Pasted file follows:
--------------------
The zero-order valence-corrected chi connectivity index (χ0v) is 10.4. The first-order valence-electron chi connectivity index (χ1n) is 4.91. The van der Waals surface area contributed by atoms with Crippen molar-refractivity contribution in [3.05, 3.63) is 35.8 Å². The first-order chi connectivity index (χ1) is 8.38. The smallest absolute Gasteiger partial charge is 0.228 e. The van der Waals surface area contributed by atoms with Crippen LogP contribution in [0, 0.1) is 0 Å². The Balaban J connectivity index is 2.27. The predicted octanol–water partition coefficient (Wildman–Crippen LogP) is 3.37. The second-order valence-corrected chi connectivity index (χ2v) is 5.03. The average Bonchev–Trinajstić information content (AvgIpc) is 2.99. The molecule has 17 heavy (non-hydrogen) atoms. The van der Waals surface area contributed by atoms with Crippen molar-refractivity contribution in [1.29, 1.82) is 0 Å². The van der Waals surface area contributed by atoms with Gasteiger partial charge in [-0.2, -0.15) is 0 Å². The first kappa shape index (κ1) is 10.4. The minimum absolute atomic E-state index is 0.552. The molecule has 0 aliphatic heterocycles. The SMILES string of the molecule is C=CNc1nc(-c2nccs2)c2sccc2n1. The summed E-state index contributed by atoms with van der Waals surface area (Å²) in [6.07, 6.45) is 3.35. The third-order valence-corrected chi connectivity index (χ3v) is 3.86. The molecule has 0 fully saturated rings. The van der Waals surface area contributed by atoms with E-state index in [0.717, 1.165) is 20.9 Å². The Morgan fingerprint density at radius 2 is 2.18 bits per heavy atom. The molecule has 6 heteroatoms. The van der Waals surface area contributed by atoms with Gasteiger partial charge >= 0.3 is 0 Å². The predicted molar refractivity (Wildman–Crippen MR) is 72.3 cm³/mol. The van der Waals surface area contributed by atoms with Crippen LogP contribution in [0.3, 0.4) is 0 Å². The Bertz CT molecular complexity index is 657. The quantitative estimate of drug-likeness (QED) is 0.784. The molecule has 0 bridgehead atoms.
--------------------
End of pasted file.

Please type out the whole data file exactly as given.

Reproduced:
The zero-order valence-corrected chi connectivity index (χ0v) is 10.4. The first-order valence-electron chi connectivity index (χ1n) is 4.91. The van der Waals surface area contributed by atoms with Crippen molar-refractivity contribution in [3.05, 3.63) is 35.8 Å². The first-order chi connectivity index (χ1) is 8.38. The smallest absolute Gasteiger partial charge is 0.228 e. The van der Waals surface area contributed by atoms with Crippen LogP contribution in [0, 0.1) is 0 Å². The Balaban J connectivity index is 2.27. The predicted octanol–water partition coefficient (Wildman–Crippen LogP) is 3.37. The second-order valence-corrected chi connectivity index (χ2v) is 5.03. The average Bonchev–Trinajstić information content (AvgIpc) is 2.99. The molecule has 17 heavy (non-hydrogen) atoms. The van der Waals surface area contributed by atoms with Crippen molar-refractivity contribution in [1.29, 1.82) is 0 Å². The van der Waals surface area contributed by atoms with Gasteiger partial charge in [-0.2, -0.15) is 0 Å². The first kappa shape index (κ1) is 10.4. The minimum absolute atomic E-state index is 0.552. The molecule has 0 aliphatic heterocycles. The SMILES string of the molecule is C=CNc1nc(-c2nccs2)c2sccc2n1. The summed E-state index contributed by atoms with van der Waals surface area (Å²) in [6.07, 6.45) is 3.35. The third-order valence-corrected chi connectivity index (χ3v) is 3.86. The molecule has 0 fully saturated rings. The van der Waals surface area contributed by atoms with E-state index in [0.717, 1.165) is 20.9 Å². The Morgan fingerprint density at radius 2 is 2.18 bits per heavy atom. The molecule has 6 heteroatoms. The van der Waals surface area contributed by atoms with Gasteiger partial charge >= 0.3 is 0 Å². The predicted molar refractivity (Wildman–Crippen MR) is 72.3 cm³/mol. The van der Waals surface area contributed by atoms with Crippen LogP contribution in [0.3, 0.4) is 0 Å². The Bertz CT molecular complexity index is 657. The quantitative estimate of drug-likeness (QED) is 0.784. The molecule has 0 bridgehead atoms.